Chicago (AFP) March 10, 2011
Nestled among the sleek coffee makers and colorful new blenders at a major housewares US trade show were a handful of products which aimed to prove that buying something new can actually make less waste.
There were the reusable water bottles and to-go coffee cups. Trendy portable bamboo cutlery and washable cloth sandwich bags. Concentrated cleaning supplies in a handy, reusable container ready to be filled with tap water.
Even a miniature, manual laundry machine.
But perhaps the biggest display of eco-friendly credentials was from Sodastream, an Israeli company that makes stylish countertop carbonation machines.
The sprawling stand included a cage filled with over 10,000 empty bottles and cans -- about what the average US family goes through in five years -- surrounded by screens showing the environmental damage they cause.
There are floating garbage islands in the world's oceans caused by some of the 340 billion bottles and cans which get dumped instead of recycled every year.
There are birds caught in oil slicks because of all the oil needed to make plastic bottles and transport them to and from the stores.
And there are the stinking smokestacks used to power the production of all those aluminum cans.
"Sodastream eliminates the bottles and cans from your life," said Kristin Harp, marketing manager for Sodastream's US operations. "This is really reducing the waste you would generate."
It contains a refillable carbonator that can make up to 130 liters (quarts) of soda by pumping carbon dioxide into a reusable plastic bottle filled with tap water.
The company -- which traces its roots back 1903 when it began making seltzer bottles for the summer houses of the English aristocracy -- also sells a line of over 100 different flavor syrups to turn the sparkling water into soda.
While such products can have an impact on the environment by changing consumer behavior, a significant number of companies are also working to reduce their carbon footprints -- and often their costs -- by incorporating more sustainable manufacturing practices.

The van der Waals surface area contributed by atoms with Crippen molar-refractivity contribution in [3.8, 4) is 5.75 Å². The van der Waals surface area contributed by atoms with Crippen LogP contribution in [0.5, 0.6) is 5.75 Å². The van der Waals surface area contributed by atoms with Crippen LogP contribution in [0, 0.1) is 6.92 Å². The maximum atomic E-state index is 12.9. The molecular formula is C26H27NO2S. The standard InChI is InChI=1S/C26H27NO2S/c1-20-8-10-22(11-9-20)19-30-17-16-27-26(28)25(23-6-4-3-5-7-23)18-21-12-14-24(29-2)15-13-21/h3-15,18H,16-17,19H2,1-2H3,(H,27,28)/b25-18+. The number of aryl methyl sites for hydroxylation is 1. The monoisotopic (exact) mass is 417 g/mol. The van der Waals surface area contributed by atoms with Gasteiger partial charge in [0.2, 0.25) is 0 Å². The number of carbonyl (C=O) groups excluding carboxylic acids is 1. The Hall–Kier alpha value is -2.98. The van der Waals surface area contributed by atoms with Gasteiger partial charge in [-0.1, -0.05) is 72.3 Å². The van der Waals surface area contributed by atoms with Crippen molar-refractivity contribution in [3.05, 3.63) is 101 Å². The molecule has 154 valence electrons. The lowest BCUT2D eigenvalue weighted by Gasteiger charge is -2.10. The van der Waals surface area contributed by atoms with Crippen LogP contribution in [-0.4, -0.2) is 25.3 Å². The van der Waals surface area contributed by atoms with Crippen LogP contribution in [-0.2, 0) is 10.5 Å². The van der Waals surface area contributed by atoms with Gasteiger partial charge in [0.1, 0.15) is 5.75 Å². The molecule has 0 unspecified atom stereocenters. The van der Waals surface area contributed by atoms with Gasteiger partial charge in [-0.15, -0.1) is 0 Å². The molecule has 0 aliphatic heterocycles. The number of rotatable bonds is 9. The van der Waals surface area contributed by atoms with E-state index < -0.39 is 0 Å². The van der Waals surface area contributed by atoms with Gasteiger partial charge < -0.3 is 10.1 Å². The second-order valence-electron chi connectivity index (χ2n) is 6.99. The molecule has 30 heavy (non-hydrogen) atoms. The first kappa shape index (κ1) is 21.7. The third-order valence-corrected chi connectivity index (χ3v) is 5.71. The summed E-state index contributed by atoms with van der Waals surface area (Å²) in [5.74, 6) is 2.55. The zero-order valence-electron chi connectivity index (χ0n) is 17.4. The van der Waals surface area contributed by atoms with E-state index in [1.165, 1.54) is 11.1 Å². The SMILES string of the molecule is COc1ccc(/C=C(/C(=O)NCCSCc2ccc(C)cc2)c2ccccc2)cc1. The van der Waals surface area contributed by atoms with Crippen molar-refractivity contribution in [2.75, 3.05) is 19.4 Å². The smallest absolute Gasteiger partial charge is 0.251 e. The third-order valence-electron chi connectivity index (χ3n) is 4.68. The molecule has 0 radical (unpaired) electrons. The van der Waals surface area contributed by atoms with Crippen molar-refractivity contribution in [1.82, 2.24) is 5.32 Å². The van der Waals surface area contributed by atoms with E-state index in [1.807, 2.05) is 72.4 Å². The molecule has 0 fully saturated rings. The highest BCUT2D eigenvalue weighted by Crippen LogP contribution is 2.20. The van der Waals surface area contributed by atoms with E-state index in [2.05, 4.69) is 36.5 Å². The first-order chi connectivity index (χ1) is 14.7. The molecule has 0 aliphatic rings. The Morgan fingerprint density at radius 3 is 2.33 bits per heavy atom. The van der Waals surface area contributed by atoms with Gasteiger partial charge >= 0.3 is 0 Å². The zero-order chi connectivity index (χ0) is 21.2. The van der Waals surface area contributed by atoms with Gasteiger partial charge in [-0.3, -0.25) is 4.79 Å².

That often involves incorporating recycled materials, cutting water and energy use at their plants, and reducing packaging and the amount of shipping needed.
There are toothbrushes made with recycled yogurt containers and sold in postage-paid envelopes so they can be sent back to be recycled. Squished sponges which expand with water. Cleaning cloths made from wood fiber.
Handi-Foil commands about 70 percent of the US market for aluminum cooking pans and recently switched almost its entire line of consumer products over to 100 percent recycled aluminum.
Since then, they've seen a six percent increase in sales even though the price had to be increased modestly, said Jim Oesterrvicher, senior vice-president of sales.
"The process will hopefully get better as people start recycling more," he said. "There isn't enough material."
One plastics recycler was on hand at the show's "Going Green" booth to talk to companies about how to incorporate recycled materials in their products and develop sustainability plans.
"A lot of times companies get overwhelmed," said Jeffrey Rosenholtz, director of sustainability at Florida's Nextlife.
"So we help business find low-hanging fruit."